Jesus in both Luke and Matthew contrasted the nature of his ministry to the comfort of the foxes. Unlike the foxes that had somewhere to sleep, the nature of his ministry didn’t guarantee him a place to rest.

He either stayed in homes that belonged to his followers or was out in the fields teaching or praying. Unlike in today’s church organizations, Jesus never had a head office for ministry. He traveled from place to place doing ministry for relatively short periods.

The implication of this verse of scripture and symbolism is that when you decided to follow Jesus, you may have to leave the comfort of your family, your home, or even your career to follow a road whose only assurance is faith in God.

Jesus doesn’t give his followers atlases so that they can have a big picture of where they are going, rather he hands them over a strip map just to show them where they are and a few steps ahead. It is a call to believe and trust in God.

Symbol of Worthlessness

Symbol of Worthlessness

Jesus spoke using different references, close to what people today may call name calling. In Luke 13:31-33, the Bible says,

“At that very hour, some Pharisees came to Jesus and told Him, “Leave this place and get away, because Herod wants to kill You. But Jesus replied, “Go tell that fox, ‘Look, I will keep driving out demons and healing people today and tomorrow, and on the third day I will reach My goal. Nevertheless, I must keep going today and tomorrow and the next day, for it is not admissible for a prophet to perish outside of Jerusalem.”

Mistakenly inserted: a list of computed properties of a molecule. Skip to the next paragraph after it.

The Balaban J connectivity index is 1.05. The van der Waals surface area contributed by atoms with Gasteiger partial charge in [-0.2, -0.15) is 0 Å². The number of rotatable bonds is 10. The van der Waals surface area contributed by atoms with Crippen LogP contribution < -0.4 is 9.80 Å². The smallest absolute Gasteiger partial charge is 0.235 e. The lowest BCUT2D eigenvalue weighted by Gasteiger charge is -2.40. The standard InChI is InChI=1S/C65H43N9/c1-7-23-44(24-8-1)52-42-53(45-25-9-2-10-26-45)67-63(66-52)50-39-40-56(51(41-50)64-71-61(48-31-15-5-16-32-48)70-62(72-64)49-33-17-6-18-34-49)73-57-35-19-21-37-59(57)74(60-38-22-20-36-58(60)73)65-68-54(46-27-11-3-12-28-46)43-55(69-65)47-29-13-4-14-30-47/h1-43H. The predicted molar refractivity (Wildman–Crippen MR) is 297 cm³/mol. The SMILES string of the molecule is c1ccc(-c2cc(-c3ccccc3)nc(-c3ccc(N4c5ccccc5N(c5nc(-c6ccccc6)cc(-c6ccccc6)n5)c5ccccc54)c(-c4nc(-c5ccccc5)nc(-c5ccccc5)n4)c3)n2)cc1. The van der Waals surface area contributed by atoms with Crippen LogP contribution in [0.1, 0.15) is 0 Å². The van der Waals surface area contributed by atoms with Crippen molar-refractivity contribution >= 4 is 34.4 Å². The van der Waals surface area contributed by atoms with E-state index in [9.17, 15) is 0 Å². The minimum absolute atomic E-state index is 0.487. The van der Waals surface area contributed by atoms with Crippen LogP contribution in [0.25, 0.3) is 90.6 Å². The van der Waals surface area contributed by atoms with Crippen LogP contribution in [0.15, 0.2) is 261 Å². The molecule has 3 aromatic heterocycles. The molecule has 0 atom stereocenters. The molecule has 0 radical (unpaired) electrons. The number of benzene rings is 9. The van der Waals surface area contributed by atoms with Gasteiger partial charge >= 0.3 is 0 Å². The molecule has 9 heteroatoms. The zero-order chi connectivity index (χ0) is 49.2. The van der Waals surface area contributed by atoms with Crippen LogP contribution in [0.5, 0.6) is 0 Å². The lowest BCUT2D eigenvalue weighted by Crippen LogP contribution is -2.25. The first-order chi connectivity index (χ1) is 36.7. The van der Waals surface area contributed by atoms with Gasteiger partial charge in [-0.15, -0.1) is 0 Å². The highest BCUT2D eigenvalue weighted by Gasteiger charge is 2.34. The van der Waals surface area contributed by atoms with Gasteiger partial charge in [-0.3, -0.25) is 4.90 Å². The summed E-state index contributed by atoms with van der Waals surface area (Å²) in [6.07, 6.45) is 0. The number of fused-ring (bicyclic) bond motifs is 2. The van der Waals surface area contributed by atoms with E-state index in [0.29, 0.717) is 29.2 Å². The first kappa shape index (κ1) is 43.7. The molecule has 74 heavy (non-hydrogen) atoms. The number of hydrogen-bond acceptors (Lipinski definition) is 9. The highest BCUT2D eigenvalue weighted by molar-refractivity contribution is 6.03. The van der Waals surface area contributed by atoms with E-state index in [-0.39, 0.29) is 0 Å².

Herod was a real threat to everybody during his reign including the disciples of Jesus. However, Jesus looked at Herod from different lenses and instead referred to him as a fox. This didn’t mean that he was not dangerous, but he didn’t pose a threat to his ministry.

By referring to Herod as a fox, Jesus chose to exploit the worthlessness and slyness of Herod which was a major shift from how everybody looked at him.

This can be a lesson to all of us that how you look at somebody or something will inform your reaction to it. Jesus was never afraid or scared of the presence of Herod because of his perspective.


Foxes may look dangerous, but the Bible is concerned more about their slyness, mischief, and destructive nature to warn Christians that they need to be careful. The foxes that spoil the vines can bring down a whole ministry and scatter Christians in different directions.

In one instance, when Sanballat was angry that the wall was being rebuilt, mocked the Jews saying that the wall could collapse if a fox walked on top of it.

This was a discouragement to the Jews who were toiling to have the wall up. Such discouragement should not be allowed to find their way into the community of brethren.

2 thoughts on “What Does A Fox Symbolize In The Bible?”

  1. Very interesting references to the fox. I always see them as a symbol of sly, cleverness as well.

    They seem to be neutral, not inherently bad or good. More like, they can be both, depending on how well or poorly one is trained.

    If you would like to see my award winning painting called “2020” painted during the plandemic with a highly symbolic fox as one of many focal points, check out vincentfink dot com under Iterations